OSD does not provide any tools to adjust the HDR image which is an issue. However, things are better in SDR mode with controls for contrast and color balance as well as several presets for both gaming and professional genres. I’ve found that sRGB mode works best for color accuracy even though it’s still not 100%.

Additionally, since the Artymis 343CQR uses edge-lit backlighting, there’s not much in the way of local dimming to do with proper HDR but while playing certain games, HDR had a positive impact on the visuals. The dark interiors in Assassins Creed Origins lit by candles and lamps were a prime example of helping HDR. Contrast in SDR is much better although there are deeper blacks and whiter whites, so avoid using HDR for non-gaming purposes. Again, after using a QD panel on an MSI Optix MPG321QRF-QD or Alienware QD-OLED, this one really pales in comparison.

3440 x 1440 resolution is ideal for high definition, high frame rate, and immersive gaming. It’s much easier than 4K for most graphics cards to handle at higher settings with good frame rates and my favorite gameplay. With the RTX 3080 Ti, I was easily able to get over 100fps in the vast majority of games at the highest settings which made everything look and feel great. The 1000R curve of the panel is noticeable but not aggressive and seeing all corners of the screen is easy which is important to seeing your HUD in games. The only downside to owning the 21:9 ultra-wide aspect is the vertical boxing when connecting a game console.

I find this immersion really breaks but you can still totally do it. Games will run at a maximum of 2560 x 1440 pixels at 120 Hz that Xbox Series X can produce | S but for the PlayStation 5, the Artymis 343CQR automatically downgrades the 4K input to 2K so you can still play games in phantom 4K. Alternatively, you can just use the Picture-in-Picture or Picture-by-Picture modes and split the screen between two outputs with a 4:3 aspect ratio. This can be useful for a number of use cases.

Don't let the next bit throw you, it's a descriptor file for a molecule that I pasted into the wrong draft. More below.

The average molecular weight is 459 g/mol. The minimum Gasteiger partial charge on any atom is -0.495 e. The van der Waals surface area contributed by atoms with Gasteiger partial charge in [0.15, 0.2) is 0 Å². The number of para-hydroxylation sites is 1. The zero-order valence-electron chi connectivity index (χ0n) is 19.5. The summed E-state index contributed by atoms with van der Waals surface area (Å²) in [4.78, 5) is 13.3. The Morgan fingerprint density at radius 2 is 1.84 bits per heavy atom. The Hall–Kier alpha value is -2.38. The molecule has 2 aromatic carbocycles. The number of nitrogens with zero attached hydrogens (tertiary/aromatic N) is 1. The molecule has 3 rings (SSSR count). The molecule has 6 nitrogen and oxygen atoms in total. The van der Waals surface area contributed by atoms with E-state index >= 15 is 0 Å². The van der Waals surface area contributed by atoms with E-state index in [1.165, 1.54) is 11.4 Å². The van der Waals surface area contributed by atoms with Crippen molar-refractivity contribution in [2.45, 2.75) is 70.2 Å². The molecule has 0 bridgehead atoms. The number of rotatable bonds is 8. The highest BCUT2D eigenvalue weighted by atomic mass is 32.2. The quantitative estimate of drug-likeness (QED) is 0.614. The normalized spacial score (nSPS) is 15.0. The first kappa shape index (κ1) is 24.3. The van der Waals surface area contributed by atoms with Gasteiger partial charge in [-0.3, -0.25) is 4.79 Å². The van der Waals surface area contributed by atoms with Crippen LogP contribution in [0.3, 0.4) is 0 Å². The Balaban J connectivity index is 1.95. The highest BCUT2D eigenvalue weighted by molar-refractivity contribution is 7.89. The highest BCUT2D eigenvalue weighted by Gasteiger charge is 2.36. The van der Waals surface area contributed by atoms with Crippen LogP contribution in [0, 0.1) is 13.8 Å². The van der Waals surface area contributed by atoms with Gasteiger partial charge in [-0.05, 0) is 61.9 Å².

Outside of gaming, the large screen space is also ideal for multitasking with plenty of room available for many full or half sized windows in your different applications of choice. The crystal-clear resolution means text is always crisp and using things like Adobe Premier allows you to easily see the entire video timeline. Ultrawides are much better for more things.

Should you buy it?

At this point in 2022, I would say no. The MSI MPG Artymis 343CQR is a very good range that has since been outdone by the newer monitors introduced this year. The Alienware QD-OLED has radically redefined our expectations for an ultra-wide gaming monitor and this older MSI display can’t be matched. It is good in itself but it is not in a vacuum.

At $1000, you can get much better value for your money with something like the Gigabyte G34WQC or the Prismplus XQ340 Pro that costs several hundreds less. I’m excited to see how MSI will update its watch line very soon in response to the competition; We hope to see ultra-wide QD-OLED with HDMI 2.1 and a KVM switch. Until then, save your money.

MSI MPG Artymis 343CQR Review


All the video inputs you need

2K Resize PS5

Vibrant colors

Quick update


Modern screens make this obsolete

Poor color metering, especially in HDR

No KVM key

no value for money